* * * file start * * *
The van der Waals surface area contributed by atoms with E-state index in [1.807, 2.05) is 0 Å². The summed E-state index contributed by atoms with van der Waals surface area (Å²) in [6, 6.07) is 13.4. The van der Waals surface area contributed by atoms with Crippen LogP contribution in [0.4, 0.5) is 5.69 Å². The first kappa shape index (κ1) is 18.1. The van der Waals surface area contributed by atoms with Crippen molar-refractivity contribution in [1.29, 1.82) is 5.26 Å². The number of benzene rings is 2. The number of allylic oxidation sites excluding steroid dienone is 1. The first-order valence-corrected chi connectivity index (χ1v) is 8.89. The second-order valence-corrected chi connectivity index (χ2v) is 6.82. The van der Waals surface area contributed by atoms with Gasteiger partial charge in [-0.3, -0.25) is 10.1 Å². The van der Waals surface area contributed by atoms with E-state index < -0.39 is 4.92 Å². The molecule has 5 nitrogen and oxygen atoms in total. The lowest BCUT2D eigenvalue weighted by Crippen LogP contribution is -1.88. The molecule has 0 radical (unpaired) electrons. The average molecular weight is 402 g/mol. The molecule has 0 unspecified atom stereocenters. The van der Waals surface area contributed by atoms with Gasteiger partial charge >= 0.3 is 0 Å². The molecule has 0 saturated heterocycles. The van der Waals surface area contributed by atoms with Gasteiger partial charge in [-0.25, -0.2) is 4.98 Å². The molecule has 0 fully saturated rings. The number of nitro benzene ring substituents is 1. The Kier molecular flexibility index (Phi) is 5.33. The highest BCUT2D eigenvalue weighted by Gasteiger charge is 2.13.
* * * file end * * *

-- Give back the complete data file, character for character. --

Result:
The van der Waals surface area contributed by atoms with E-state index in [1.807, 2.05) is 0 Å². The summed E-state index contributed by atoms with van der Waals surface area (Å²) in [6, 6.07) is 13.4. The van der Waals surface area contributed by atoms with Crippen LogP contribution in [0.4, 0.5) is 5.69 Å². The first kappa shape index (κ1) is 18.1. The van der Waals surface area contributed by atoms with Crippen molar-refractivity contribution in [1.29, 1.82) is 5.26 Å². The number of benzene rings is 2. The number of allylic oxidation sites excluding steroid dienone is 1. The first-order valence-corrected chi connectivity index (χ1v) is 8.89. The second-order valence-corrected chi connectivity index (χ2v) is 6.82. The van der Waals surface area contributed by atoms with Gasteiger partial charge in [-0.3, -0.25) is 10.1 Å². The van der Waals surface area contributed by atoms with E-state index < -0.39 is 4.92 Å². The molecule has 5 nitrogen and oxygen atoms in total. The lowest BCUT2D eigenvalue weighted by Crippen LogP contribution is -1.88. The molecule has 0 radical (unpaired) electrons. The average molecular weight is 402 g/mol. The molecule has 0 unspecified atom stereocenters. The van der Waals surface area contributed by atoms with Gasteiger partial charge >= 0.3 is 0 Å². The molecule has 0 saturated heterocycles. The van der Waals surface area contributed by atoms with Gasteiger partial charge in [-0.25, -0.2) is 4.98 Å². The molecule has 0 fully saturated rings. The number of nitro benzene ring substituents is 1. The Kier molecular flexibility index (Phi) is 5.33. The highest BCUT2D eigenvalue weighted by Gasteiger charge is 2.13.